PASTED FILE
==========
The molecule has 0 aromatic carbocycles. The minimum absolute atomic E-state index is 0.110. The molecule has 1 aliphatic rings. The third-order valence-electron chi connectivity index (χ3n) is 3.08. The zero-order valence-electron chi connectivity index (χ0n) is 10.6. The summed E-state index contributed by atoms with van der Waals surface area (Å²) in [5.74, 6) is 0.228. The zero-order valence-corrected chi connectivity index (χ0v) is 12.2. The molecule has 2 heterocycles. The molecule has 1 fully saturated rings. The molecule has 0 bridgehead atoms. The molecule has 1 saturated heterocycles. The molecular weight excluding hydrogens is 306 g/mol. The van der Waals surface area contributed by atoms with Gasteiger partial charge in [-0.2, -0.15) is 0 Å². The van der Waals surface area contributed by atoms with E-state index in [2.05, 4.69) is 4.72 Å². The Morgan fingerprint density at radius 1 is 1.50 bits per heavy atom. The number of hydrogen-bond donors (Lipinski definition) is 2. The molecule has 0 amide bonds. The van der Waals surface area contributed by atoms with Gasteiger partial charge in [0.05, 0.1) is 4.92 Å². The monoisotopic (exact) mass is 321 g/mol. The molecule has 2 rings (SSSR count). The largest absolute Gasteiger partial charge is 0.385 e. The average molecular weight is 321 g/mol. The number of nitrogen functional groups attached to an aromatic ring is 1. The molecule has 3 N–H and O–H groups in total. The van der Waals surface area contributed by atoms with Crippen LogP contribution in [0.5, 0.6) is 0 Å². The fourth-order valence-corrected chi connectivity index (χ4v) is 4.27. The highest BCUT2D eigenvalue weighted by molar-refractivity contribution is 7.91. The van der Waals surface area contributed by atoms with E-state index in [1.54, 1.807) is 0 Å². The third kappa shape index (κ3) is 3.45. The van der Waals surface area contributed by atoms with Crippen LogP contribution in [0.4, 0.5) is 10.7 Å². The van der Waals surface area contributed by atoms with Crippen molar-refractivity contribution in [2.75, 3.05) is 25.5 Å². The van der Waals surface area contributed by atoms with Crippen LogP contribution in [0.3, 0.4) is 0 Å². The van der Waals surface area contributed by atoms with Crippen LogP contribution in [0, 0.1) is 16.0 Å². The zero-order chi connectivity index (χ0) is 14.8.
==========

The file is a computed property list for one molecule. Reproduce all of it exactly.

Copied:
The molecule has 0 aromatic carbocycles. The minimum absolute atomic E-state index is 0.110. The molecule has 1 aliphatic rings. The third-order valence-electron chi connectivity index (χ3n) is 3.08. The zero-order valence-electron chi connectivity index (χ0n) is 10.6. The summed E-state index contributed by atoms with van der Waals surface area (Å²) in [5.74, 6) is 0.228. The zero-order valence-corrected chi connectivity index (χ0v) is 12.2. The molecule has 2 heterocycles. The molecule has 1 fully saturated rings. The molecule has 0 bridgehead atoms. The molecule has 1 saturated heterocycles. The molecular weight excluding hydrogens is 306 g/mol. The van der Waals surface area contributed by atoms with Gasteiger partial charge in [-0.2, -0.15) is 0 Å². The van der Waals surface area contributed by atoms with E-state index in [2.05, 4.69) is 4.72 Å². The Morgan fingerprint density at radius 1 is 1.50 bits per heavy atom. The number of hydrogen-bond donors (Lipinski definition) is 2. The molecule has 0 amide bonds. The van der Waals surface area contributed by atoms with Gasteiger partial charge in [0.05, 0.1) is 4.92 Å². The monoisotopic (exact) mass is 321 g/mol. The molecule has 2 rings (SSSR count). The largest absolute Gasteiger partial charge is 0.385 e. The average molecular weight is 321 g/mol. The number of nitrogen functional groups attached to an aromatic ring is 1. The molecule has 3 N–H and O–H groups in total. The van der Waals surface area contributed by atoms with Crippen LogP contribution in [0.5, 0.6) is 0 Å². The fourth-order valence-corrected chi connectivity index (χ4v) is 4.27. The highest BCUT2D eigenvalue weighted by molar-refractivity contribution is 7.91. The van der Waals surface area contributed by atoms with E-state index in [1.54, 1.807) is 0 Å². The third kappa shape index (κ3) is 3.45. The van der Waals surface area contributed by atoms with Crippen LogP contribution in [0.4, 0.5) is 10.7 Å². The van der Waals surface area contributed by atoms with Crippen molar-refractivity contribution in [2.75, 3.05) is 25.5 Å². The van der Waals surface area contributed by atoms with Crippen LogP contribution in [0.3, 0.4) is 0 Å². The van der Waals surface area contributed by atoms with Crippen LogP contribution in [0, 0.1) is 16.0 Å². The zero-order chi connectivity index (χ0) is 14.8.